The impact of Luna on the humanity that lives on Earth was enormous. Its cycles defined calendars, and seasons, and were even directly associated with the Cold War thanks to the space race.
But on a physical level, the Moon also influences the tides and light exposure on the surface, two fundamental elements for human navigation, as well as the migration of animal species.
but Can you imagine what life would be like without the Moon, if one day it simply disappeared? This statement is not as far-fetched as it sounds, because according to NASA scientists, the natural satellite is moving away from our planet at a slow but consistent pace.
Why does the Moon decline?
Due to the interaction of the forces of gravity between both objects, it is that they are close to each other. 3.8 centimeters further with each passing year, according to reports from NASA.
It is both the force of the Moon’s gravity that pulls on the seas and slightly deforms the surface of the planet, as well as the natural satellite that also changes its circumference due to the forces of the Earth that pull on it.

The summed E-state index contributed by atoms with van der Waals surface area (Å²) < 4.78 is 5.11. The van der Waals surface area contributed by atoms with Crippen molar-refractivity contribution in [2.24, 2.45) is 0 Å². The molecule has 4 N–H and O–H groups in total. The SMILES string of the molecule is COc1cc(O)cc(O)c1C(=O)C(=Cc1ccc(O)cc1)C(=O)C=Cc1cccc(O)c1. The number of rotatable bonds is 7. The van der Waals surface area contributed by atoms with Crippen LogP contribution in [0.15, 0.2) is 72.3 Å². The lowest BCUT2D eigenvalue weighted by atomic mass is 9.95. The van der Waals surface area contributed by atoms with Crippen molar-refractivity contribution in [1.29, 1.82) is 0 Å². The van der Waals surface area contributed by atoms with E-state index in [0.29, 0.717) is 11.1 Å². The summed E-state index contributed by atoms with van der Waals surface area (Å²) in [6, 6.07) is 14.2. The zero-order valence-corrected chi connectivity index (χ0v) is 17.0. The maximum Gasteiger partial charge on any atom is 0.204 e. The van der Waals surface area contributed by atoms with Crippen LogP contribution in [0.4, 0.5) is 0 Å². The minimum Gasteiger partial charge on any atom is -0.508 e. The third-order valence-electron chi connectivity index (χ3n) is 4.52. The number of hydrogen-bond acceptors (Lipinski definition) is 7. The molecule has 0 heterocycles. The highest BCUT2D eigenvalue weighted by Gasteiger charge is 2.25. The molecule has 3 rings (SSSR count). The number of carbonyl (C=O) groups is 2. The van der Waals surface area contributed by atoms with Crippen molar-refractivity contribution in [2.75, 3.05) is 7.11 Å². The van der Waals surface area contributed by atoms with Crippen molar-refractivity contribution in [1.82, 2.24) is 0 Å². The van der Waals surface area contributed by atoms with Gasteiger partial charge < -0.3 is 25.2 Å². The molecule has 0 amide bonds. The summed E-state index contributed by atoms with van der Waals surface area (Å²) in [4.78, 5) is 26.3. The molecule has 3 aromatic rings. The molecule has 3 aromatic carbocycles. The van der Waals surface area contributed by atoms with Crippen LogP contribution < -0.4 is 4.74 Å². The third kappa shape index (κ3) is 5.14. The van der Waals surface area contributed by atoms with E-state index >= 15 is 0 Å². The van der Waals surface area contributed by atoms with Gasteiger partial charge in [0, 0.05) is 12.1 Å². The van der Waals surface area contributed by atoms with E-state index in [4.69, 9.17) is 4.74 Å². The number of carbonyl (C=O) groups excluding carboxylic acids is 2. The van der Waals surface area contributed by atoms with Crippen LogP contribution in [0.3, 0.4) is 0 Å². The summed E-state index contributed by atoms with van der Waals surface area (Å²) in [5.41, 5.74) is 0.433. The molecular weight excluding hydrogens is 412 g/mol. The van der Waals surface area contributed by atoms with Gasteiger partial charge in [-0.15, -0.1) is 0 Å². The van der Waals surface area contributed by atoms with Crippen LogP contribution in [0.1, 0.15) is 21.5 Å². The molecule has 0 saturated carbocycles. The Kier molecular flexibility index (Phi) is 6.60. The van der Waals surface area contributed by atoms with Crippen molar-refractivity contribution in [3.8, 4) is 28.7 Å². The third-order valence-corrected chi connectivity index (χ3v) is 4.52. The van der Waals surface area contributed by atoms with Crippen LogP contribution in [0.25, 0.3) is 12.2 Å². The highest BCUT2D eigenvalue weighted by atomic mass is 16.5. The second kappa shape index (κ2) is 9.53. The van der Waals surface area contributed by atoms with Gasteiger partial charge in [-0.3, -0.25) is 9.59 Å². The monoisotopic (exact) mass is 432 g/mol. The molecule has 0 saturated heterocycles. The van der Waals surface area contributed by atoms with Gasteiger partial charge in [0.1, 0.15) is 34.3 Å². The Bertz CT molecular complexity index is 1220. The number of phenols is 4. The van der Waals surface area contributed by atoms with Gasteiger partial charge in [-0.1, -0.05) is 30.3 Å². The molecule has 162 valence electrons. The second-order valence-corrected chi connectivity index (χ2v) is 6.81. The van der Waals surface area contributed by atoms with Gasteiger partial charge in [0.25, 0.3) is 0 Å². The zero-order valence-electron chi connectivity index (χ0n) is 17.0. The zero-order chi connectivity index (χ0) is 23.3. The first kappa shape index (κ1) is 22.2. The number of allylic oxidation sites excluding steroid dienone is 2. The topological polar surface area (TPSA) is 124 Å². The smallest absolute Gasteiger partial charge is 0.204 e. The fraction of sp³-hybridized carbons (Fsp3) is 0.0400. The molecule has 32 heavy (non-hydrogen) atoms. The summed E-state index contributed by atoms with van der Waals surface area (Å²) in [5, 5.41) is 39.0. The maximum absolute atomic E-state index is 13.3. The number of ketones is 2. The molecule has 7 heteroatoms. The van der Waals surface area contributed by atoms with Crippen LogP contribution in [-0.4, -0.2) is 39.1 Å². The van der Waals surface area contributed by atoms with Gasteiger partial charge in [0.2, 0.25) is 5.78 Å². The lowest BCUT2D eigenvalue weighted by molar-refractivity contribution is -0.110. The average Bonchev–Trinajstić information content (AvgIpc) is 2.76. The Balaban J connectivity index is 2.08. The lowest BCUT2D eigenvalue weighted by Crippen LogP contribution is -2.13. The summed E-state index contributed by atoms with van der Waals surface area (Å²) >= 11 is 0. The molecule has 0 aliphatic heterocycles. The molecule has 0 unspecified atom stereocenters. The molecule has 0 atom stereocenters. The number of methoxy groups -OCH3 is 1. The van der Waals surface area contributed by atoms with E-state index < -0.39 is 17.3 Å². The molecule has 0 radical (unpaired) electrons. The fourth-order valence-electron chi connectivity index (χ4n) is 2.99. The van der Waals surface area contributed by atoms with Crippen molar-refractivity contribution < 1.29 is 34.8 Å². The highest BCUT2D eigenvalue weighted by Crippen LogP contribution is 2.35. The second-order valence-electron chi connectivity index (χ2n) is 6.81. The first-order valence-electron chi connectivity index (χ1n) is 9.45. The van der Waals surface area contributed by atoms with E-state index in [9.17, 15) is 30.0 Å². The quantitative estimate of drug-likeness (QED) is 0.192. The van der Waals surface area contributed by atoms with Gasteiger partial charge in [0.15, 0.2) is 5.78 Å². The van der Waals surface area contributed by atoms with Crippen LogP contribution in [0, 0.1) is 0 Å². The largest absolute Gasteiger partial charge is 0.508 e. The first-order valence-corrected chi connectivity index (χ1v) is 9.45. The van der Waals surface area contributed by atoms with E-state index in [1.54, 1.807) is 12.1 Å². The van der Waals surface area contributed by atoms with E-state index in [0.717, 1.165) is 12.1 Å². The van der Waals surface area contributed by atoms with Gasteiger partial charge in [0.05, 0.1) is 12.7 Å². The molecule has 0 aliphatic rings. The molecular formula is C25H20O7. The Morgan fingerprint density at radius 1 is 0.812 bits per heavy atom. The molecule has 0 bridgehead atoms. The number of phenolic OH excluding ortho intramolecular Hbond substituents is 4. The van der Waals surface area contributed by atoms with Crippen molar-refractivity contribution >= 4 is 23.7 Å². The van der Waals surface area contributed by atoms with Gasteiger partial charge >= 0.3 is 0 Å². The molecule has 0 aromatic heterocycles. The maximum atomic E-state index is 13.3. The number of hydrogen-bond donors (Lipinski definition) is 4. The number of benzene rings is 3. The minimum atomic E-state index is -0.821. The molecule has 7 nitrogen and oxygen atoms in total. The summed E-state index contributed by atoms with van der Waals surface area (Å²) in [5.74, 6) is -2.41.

The constant interaction caused the Earth’s rotation to slow down, as a way to conserve the energy of its motion.
“As the Earth’s spin slows down, for angular momentum to be conserved, something must increase the angular momentum of the system,” the University of California astrophysicist told Live Science. Madelyn Broome. “What increases angular momentum? An orbiting object like the Moon is moving.”
Are we losing it?
As much as it is impossible to imagine life without the moon, is that the satellite can be far enough to be out of the range of sight of the planet.
It is estimated that in one 50 billion years more effects of both gravities will cause a block with which the Earth will only show one of its faces to the Moon and it will be at this point that both bodies will finally stop moving away.
But long before we get anywhere near that date, in about 5 billion more years, the sun is starting to die. The star will become a red giant that will grow to such a size that it will pulverize both the Earth and the Moon, preventing the satellite from ever leaving our sight (at least according to current calculations).